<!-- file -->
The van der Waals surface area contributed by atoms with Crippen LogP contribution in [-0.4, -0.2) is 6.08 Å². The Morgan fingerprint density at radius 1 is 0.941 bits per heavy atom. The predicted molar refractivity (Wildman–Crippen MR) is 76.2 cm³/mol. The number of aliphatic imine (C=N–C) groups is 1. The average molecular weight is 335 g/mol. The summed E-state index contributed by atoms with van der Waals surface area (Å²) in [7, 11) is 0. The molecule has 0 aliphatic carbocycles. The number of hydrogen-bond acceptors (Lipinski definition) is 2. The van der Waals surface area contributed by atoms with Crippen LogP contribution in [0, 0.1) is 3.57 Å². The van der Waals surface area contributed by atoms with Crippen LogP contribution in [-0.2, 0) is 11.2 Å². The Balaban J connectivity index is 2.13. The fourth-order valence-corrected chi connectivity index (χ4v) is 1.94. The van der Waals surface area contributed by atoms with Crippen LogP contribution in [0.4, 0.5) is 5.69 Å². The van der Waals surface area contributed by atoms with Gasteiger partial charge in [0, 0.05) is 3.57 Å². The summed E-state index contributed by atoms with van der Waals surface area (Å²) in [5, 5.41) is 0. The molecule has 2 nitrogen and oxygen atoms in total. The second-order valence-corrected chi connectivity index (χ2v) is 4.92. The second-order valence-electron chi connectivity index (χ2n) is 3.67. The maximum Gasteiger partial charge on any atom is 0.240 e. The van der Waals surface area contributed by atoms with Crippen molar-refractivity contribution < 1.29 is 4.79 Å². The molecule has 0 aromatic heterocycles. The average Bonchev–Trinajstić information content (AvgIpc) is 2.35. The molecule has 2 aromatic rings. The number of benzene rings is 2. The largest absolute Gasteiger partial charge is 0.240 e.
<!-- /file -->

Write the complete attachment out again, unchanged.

The van der Waals surface area contributed by atoms with Crippen LogP contribution in [-0.4, -0.2) is 6.08 Å². The Morgan fingerprint density at radius 1 is 0.941 bits per heavy atom. The predicted molar refractivity (Wildman–Crippen MR) is 76.2 cm³/mol. The number of aliphatic imine (C=N–C) groups is 1. The average molecular weight is 335 g/mol. The summed E-state index contributed by atoms with van der Waals surface area (Å²) in [7, 11) is 0. The molecule has 0 aliphatic carbocycles. The number of hydrogen-bond acceptors (Lipinski definition) is 2. The van der Waals surface area contributed by atoms with Crippen LogP contribution in [0, 0.1) is 3.57 Å². The van der Waals surface area contributed by atoms with Crippen LogP contribution in [-0.2, 0) is 11.2 Å². The Balaban J connectivity index is 2.13. The fourth-order valence-corrected chi connectivity index (χ4v) is 1.94. The van der Waals surface area contributed by atoms with Crippen LogP contribution in [0.4, 0.5) is 5.69 Å². The van der Waals surface area contributed by atoms with Gasteiger partial charge in [0, 0.05) is 3.57 Å². The summed E-state index contributed by atoms with van der Waals surface area (Å²) in [5, 5.41) is 0. The molecule has 2 nitrogen and oxygen atoms in total. The second-order valence-corrected chi connectivity index (χ2v) is 4.92. The second-order valence-electron chi connectivity index (χ2n) is 3.67. The maximum Gasteiger partial charge on any atom is 0.240 e. The van der Waals surface area contributed by atoms with Crippen molar-refractivity contribution < 1.29 is 4.79 Å². The molecule has 0 aromatic heterocycles. The average Bonchev–Trinajstić information content (AvgIpc) is 2.35. The molecule has 2 aromatic rings. The number of benzene rings is 2. The largest absolute Gasteiger partial charge is 0.240 e.